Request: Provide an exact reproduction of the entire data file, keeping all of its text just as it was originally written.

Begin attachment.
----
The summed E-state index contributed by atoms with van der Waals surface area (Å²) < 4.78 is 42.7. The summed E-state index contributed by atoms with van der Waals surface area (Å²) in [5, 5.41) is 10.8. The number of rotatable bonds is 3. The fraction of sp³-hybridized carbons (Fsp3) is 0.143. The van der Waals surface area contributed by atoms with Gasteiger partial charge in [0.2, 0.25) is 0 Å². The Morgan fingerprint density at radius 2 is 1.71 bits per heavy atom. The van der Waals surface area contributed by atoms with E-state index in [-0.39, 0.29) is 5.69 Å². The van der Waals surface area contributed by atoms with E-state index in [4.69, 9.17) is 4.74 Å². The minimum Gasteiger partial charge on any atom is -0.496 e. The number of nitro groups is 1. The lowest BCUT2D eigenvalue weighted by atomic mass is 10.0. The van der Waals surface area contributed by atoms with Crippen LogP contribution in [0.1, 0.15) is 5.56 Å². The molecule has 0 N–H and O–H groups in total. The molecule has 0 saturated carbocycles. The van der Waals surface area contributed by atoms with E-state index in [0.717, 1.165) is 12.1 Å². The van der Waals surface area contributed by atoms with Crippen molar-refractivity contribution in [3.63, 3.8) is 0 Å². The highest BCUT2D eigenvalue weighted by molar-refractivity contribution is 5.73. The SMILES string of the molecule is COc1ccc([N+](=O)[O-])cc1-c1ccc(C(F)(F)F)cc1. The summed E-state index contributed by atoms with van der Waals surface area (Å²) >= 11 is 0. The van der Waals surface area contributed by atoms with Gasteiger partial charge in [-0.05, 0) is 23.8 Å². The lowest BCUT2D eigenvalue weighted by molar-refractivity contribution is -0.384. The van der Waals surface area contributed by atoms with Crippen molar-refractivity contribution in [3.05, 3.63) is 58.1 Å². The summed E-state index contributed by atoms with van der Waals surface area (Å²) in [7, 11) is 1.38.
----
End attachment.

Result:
The summed E-state index contributed by atoms with van der Waals surface area (Å²) < 4.78 is 42.7. The summed E-state index contributed by atoms with van der Waals surface area (Å²) in [5, 5.41) is 10.8. The number of rotatable bonds is 3. The fraction of sp³-hybridized carbons (Fsp3) is 0.143. The van der Waals surface area contributed by atoms with Gasteiger partial charge in [0.2, 0.25) is 0 Å². The Morgan fingerprint density at radius 2 is 1.71 bits per heavy atom. The van der Waals surface area contributed by atoms with E-state index in [-0.39, 0.29) is 5.69 Å². The van der Waals surface area contributed by atoms with E-state index in [4.69, 9.17) is 4.74 Å². The minimum Gasteiger partial charge on any atom is -0.496 e. The number of nitro groups is 1. The lowest BCUT2D eigenvalue weighted by atomic mass is 10.0. The van der Waals surface area contributed by atoms with Crippen LogP contribution in [0.1, 0.15) is 5.56 Å². The molecule has 0 N–H and O–H groups in total. The molecule has 0 saturated carbocycles. The van der Waals surface area contributed by atoms with E-state index in [0.717, 1.165) is 12.1 Å². The van der Waals surface area contributed by atoms with Crippen molar-refractivity contribution in [3.63, 3.8) is 0 Å². The highest BCUT2D eigenvalue weighted by molar-refractivity contribution is 5.73. The SMILES string of the molecule is COc1ccc([N+](=O)[O-])cc1-c1ccc(C(F)(F)F)cc1. The summed E-state index contributed by atoms with van der Waals surface area (Å²) >= 11 is 0. The van der Waals surface area contributed by atoms with Gasteiger partial charge in [-0.05, 0) is 23.8 Å². The lowest BCUT2D eigenvalue weighted by molar-refractivity contribution is -0.384. The van der Waals surface area contributed by atoms with Crippen molar-refractivity contribution in [3.05, 3.63) is 58.1 Å². The summed E-state index contributed by atoms with van der Waals surface area (Å²) in [7, 11) is 1.38.